The services of a first-rate mind

I was at my in-laws’ recently, looking for some light vacation reading, and my mother-in-law loaned me A Red Herring Without Mustard by Alan Bradley.  It’s a classic cozy English village mystery crossed with a Nancy Drew young investigator mystery by way of its heroine, the chemistry-obsessed tween Flavia de Luce.

Red Herring is the third Flavia de Luce mystery, so purists will likely want to start with The Sweetness at the Bottom of the Pie.  I didn’t feel at too much of a loss.  Allusions to earlier events and relationships were relatively clear or easy to sort out, a result of Bradley working firmly within two familiar traditions with all the usual tropes–the dead mother, absent but affectionate father, teasing older sisters, exasperated inspector, and the usual crew of village gossips, idiots, and gentle souls.

Red Herring centers around the arrival in the village of a Gypsy woman who is assaulted and nearly killed.  Thefts, antiques, a missing baby, crackpot Dissenters, local geography, the de Luce family history and finances, tragic pasts, and petty village grievances produce a mish-mash of red herrings, false trails, and genuine clues.  Bradley does a nice job of allowing his police to do police work while Flavia sleuths in a way that only a child–nosy, courageous, and yet knowledgeable of the local players–can.

A reader’s enjoyment of the book depends largely on whether or not they enjoy spending time with Flavia.  I found her precocious, engaging, and fun with enough genuinely “tween” characteristics to counterbalance those necessary to make her a good detective.

She is obsessed with chemistry, and the lessons on the history of chemistry and chemical processes get a little pedantic but also feel a bit like any child talking about their obsession (think of talking to an 11-year-old about Minecraft or Pokemon or superheroes).  There is something a bit odd about this girl, that makes her puzzle-solving believable:

I have no fear of the dead.  Indeed, in my own limited experience I have found them to produce in me a feeling that is quite the opposite of fear.  A dead body is much more fascinating than a live one, and I have learned that most corpses tell better stories.

And yet, she’ll slip just as quickly into typical 11-year-old hyperbole, exclaiming that “Compared with my life, Cinderella was a spoiled brat” when victim of her sisters’ taunts and tricks.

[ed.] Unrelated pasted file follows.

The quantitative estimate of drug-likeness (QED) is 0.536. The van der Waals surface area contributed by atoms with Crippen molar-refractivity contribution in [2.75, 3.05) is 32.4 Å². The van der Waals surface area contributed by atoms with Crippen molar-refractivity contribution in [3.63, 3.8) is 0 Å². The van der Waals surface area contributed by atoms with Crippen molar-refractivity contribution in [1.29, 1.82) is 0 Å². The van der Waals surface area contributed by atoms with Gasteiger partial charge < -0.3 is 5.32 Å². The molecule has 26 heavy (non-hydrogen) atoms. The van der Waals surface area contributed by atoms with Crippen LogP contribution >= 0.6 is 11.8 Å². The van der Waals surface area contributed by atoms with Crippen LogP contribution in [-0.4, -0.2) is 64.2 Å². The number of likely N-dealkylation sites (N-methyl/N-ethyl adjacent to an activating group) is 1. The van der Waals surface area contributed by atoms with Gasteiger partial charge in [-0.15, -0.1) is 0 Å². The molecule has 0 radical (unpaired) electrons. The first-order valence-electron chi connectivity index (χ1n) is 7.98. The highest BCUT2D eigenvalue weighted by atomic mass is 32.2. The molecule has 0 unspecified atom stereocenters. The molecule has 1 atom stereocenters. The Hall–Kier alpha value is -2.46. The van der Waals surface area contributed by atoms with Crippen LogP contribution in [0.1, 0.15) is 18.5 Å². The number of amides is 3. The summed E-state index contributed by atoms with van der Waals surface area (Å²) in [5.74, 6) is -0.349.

Bradley doesn’t take his protagonist too seriously.  Speaking through other characters, we are regularly reminded that she is a child navigating an adult’s world.  One character tells her to “Spare us the pout.  There’s enough lip in the world without you adding to it.”  In another scene, Flavia’s misreading of the exasperated inspector is clearly aimed at the reader:

Although it sounded like a dry chuckle, the sound I heard must really have been a little cry of dismay from the Inspector at having so foolishly lost the services of a first-rate mind.

He peppers the narrative with clever asides that keep it rolling along nicely, such as:

A few more coarse oaths and my pursuer was gone.  I cannot bring myself to record his exact words, but will keep them in mind against the day I can put them to good use.

And my favorite:

I paused for a moment to stare up at the Poseidon fountain.  Old Neptune, as the Romans called him, all muscles and tummy, was gazing unconcernedly off into the distance, like someone who has broken wind at a banquet and is trying to pretend it wasn’t him.

All the while, Bradley delivers a delightful mystery that goes, in a few key scenes, to some surprisingly dark places without ever getting really grim.  Flavia’s youthful point of view allows Bradley to dance lightly across situations that adult readers will understand as far more dark and tragic than young Flavia perceives them to be.

Mysteries are not really a go-to book genre for me, so it is unlikely I’ll read any further in the series.  However, I’m a sucker for a good BBC mystery, having been obsessed with the old PBS Mystery series since my teenage years, and I am delighted to learn that there is a television series in the works (in very safe hands).  I eagerly await its arrival on Netflix.

Published by William Gerke

William Gerke is a Boston-based talent professional, author, and human being.

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